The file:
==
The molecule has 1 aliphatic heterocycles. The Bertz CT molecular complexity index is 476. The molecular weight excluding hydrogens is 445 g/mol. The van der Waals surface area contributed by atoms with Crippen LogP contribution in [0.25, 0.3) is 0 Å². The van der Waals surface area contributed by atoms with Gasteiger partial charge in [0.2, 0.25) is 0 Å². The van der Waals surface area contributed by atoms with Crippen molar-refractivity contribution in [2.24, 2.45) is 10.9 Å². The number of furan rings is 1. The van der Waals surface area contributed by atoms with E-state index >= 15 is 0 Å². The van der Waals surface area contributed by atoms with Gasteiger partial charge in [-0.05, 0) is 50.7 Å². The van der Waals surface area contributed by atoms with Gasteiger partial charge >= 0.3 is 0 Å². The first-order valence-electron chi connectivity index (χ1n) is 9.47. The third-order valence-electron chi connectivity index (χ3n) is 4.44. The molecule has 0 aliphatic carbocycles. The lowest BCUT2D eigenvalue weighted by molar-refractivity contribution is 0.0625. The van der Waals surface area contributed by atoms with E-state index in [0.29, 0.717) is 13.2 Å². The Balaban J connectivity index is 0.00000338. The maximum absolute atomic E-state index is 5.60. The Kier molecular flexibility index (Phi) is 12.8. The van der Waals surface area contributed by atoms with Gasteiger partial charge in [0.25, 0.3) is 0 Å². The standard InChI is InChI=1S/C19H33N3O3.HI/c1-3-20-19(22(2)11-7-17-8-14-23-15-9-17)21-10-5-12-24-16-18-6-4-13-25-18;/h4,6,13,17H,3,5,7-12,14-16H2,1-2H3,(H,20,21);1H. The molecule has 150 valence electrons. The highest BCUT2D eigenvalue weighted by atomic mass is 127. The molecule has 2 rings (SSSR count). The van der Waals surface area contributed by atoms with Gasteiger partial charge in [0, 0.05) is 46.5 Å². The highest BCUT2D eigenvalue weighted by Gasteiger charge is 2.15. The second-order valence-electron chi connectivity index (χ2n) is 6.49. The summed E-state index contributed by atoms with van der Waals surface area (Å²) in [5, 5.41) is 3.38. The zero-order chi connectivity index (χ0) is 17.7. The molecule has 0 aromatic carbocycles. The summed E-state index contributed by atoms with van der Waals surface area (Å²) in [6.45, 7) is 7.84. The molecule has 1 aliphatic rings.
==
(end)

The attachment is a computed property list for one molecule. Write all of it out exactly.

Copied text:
The molecule has 1 aliphatic heterocycles. The Bertz CT molecular complexity index is 476. The molecular weight excluding hydrogens is 445 g/mol. The van der Waals surface area contributed by atoms with Crippen LogP contribution in [0.25, 0.3) is 0 Å². The van der Waals surface area contributed by atoms with Gasteiger partial charge in [0.2, 0.25) is 0 Å². The van der Waals surface area contributed by atoms with Crippen molar-refractivity contribution in [2.24, 2.45) is 10.9 Å². The number of furan rings is 1. The van der Waals surface area contributed by atoms with E-state index >= 15 is 0 Å². The van der Waals surface area contributed by atoms with Gasteiger partial charge in [-0.05, 0) is 50.7 Å². The van der Waals surface area contributed by atoms with Gasteiger partial charge >= 0.3 is 0 Å². The first-order valence-electron chi connectivity index (χ1n) is 9.47. The third-order valence-electron chi connectivity index (χ3n) is 4.44. The molecule has 0 aliphatic carbocycles. The lowest BCUT2D eigenvalue weighted by molar-refractivity contribution is 0.0625. The van der Waals surface area contributed by atoms with E-state index in [0.29, 0.717) is 13.2 Å². The Balaban J connectivity index is 0.00000338. The maximum absolute atomic E-state index is 5.60. The Kier molecular flexibility index (Phi) is 12.8. The van der Waals surface area contributed by atoms with Gasteiger partial charge in [0.25, 0.3) is 0 Å². The standard InChI is InChI=1S/C19H33N3O3.HI/c1-3-20-19(22(2)11-7-17-8-14-23-15-9-17)21-10-5-12-24-16-18-6-4-13-25-18;/h4,6,13,17H,3,5,7-12,14-16H2,1-2H3,(H,20,21);1H. The molecule has 150 valence electrons. The highest BCUT2D eigenvalue weighted by atomic mass is 127. The molecule has 2 rings (SSSR count). The van der Waals surface area contributed by atoms with Gasteiger partial charge in [0, 0.05) is 46.5 Å². The highest BCUT2D eigenvalue weighted by Gasteiger charge is 2.15. The second-order valence-electron chi connectivity index (χ2n) is 6.49. The summed E-state index contributed by atoms with van der Waals surface area (Å²) in [5, 5.41) is 3.38. The zero-order chi connectivity index (χ0) is 17.7. The molecule has 0 aromatic carbocycles. The summed E-state index contributed by atoms with van der Waals surface area (Å²) in [6.45, 7) is 7.84. The molecule has 1 aliphatic rings.